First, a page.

Concert Review – The Retro Futura tour in Las Vegas
You can dance if you want to, you can leave your friends behind – or on this sweltering summer Saturday in Las Vegas, you can bring your friends along.
As it does almost every summer, Retro Futura rounds up a handful of MTV’s brightest New Wave acts and heads out across America delivering a sugary rush of nostalgia to aging fans of the era. When this year’s package tour was announced, Paul Young and Men Without Hats jumped off a poster full of familiar names like English Beat and Howard Jones. The first, and one of the only, vinyl albums I bought as a kid was the Hats’ Rhythm of Youth. A chance to hear “Safety Dance” live? Please, take my money!
Package tours are a mixed blessing. You get to hear a lot of popular singles but if you really dig an artist, you’re left wanting more. Given the realities of today’s music business, though, package tours might be the only answer. From Def Leppard/Poison/Tesla to Counting Crows/Matchbox 20, the summer of 2017 has been all about package tours. The night before Retro Futura, I caught Tears For Fears and Hall & Oates; an odd pairing that I’m still trying to figure out. However, Tears For Fears were a fitting, and excellent, start to a weekend of artists at the forefront of the second British Invasion – an invasion that came via MTV.
Kicking off Retro Futura was Katrina (without the Waves), who made the most of her ten minutes. I’m sure the timelines are difficult to manage on a package tour with six artists, but three songs was unfair. Sounding as good as she did when we were all walking on sunshine, Katrina delivered a great start to the night before handing off the band to Paul Young. While he only had one major hit in America, his career certainly warrants more than a 12 minute slot. Sounding a little rougher than he used to, his soulfulness remains intact and an abbreviated “Every Time You Go Away” was a disappointment. Hopefully, he’ll work his way deeper into the rotation on next summer’s tour.
Modern English were up next after a lengthy delay due to some technical concerns, at least that’s what it looked like with a guitarist struggling to get a mic turned on. The band appeared tense and frustrated and the set suffered. Of all the bands on Retro Futura, Modern English are the true one-hit wonders. “I Melt With You” is like the gold standard of one-off hits and is unquestionably among the defining songs of the 1980s. Committing the cardinal sin of nostalgia package tours, the band unveiled songs from their new album while the audience waited politely.
Luckily, English Beat arrived soon after and the ska party was on. Keeping the set tightly packed with singles like “Save It For Later” and “Mirror In the Bathroom”, the band’s energy brought the crowd to their feet. Having seen them five times now (on various tour packages), this was their strongest performance in years. Rather than disrupt the party, they mentioned a new album and then played the older material so well that I’m looking forward to the new album.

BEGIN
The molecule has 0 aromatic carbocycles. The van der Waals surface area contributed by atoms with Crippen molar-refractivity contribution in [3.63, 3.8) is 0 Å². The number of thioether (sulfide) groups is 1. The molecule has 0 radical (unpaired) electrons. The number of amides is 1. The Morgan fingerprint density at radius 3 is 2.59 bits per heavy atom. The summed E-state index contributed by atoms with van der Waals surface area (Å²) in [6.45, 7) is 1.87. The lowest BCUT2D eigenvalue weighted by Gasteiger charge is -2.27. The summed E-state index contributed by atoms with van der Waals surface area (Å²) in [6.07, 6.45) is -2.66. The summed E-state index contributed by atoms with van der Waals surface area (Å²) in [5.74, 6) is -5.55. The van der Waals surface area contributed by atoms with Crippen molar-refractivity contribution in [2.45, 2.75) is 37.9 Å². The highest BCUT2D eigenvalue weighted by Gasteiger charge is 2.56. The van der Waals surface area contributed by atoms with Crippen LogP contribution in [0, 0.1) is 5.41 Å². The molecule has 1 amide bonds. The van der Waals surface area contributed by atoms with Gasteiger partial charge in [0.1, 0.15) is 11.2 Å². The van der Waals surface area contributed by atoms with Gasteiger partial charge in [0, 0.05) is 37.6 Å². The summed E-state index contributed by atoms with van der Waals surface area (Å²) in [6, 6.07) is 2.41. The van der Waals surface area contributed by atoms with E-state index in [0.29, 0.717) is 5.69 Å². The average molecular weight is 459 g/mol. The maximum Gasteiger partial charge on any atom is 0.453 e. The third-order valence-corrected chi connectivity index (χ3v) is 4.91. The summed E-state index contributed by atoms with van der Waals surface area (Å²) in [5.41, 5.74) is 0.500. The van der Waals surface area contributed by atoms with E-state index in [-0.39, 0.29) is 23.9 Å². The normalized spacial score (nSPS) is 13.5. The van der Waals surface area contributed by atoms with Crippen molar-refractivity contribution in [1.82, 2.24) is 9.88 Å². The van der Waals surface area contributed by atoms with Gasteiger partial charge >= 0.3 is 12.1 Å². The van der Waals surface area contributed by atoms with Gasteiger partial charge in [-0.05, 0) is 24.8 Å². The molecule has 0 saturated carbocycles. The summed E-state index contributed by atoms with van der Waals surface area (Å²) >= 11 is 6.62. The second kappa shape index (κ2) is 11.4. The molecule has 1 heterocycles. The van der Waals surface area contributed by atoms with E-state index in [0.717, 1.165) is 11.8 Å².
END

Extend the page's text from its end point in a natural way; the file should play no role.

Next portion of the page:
These days, Men Without Hats is down to frontman Ivan Doroschuk, as his brothers and other bandmates faded away over the years. Backed by a guitarist and two synth players, Ivan stormed the stage with purpose. Few bands have stimulated more nostalgia over the years. The insane Tim Pope-directed video for “Safety Dance” remains one of the most loved videos of the era and continues to fascinate many of us who were too young to do anything but watch MTV during the early 80s. Recreating the video on Google Maps? Check. A Facebook group who successfully searched for the crazy blonde in the video (spoiler: she’s a highly respected editor for a major magazine)? Check. All the attention on “Safety Dance” obscures the rest of the band’s work which is some of the most interesting synth-pop of the era. Ivan’s 2012 album Love in the Age of War brought Men Without Hats into the new century and sounded just as fresh as they did when they first emerged from Canada. So how did “Safety Dance” sound live? Totally, like, awesome.
Even as the headliner, synth-pop pioneer Howard Jones is afforded far too little stage time. Having added a guitarist and an electronic percussionist to his recent touring line-up, he sounded ready to headline his own tour as hit singles came one after another. In 1985, my father took me to see him in Miami during the Dream into Action tour and despite the technical difficulties that evening (the power actually went out!), I was fascinated by how he made electronic music feel organic and human. All these years later, he still manages to pull that off on songs like “No One Is To Blame” and “New Song” which are full of hope and positivity. In many ways, HoJo was the antithesis to the punk scene that was collapsing in England just as he started playing the bars and clubs around High Wycombe, UK. Instead of the dark post-punk that became so important in the late 70s, Jones went in a different direction and hearing the crowd sing along with every song seems to validate his individuality as an artist.
Always ahead of the curve with technology and electronic dance music, Jones remains active as an artist and the tour’s arrangements reflect his love of the current EDM scene especially on “Things Can Only Get Better” which became a hit for Cedric Gervais a few years ago. Judging by the reaction of the crowd and even my wife (who grew up in the same tiny English village as Howard, go figure), mixing the EDM beats into the classic hits worked well and the parking lot morphed into a dance floor as Retro Futura wrapped up another successful night in Las Vegas.
ALL PHOTOS BY THE AUTHOR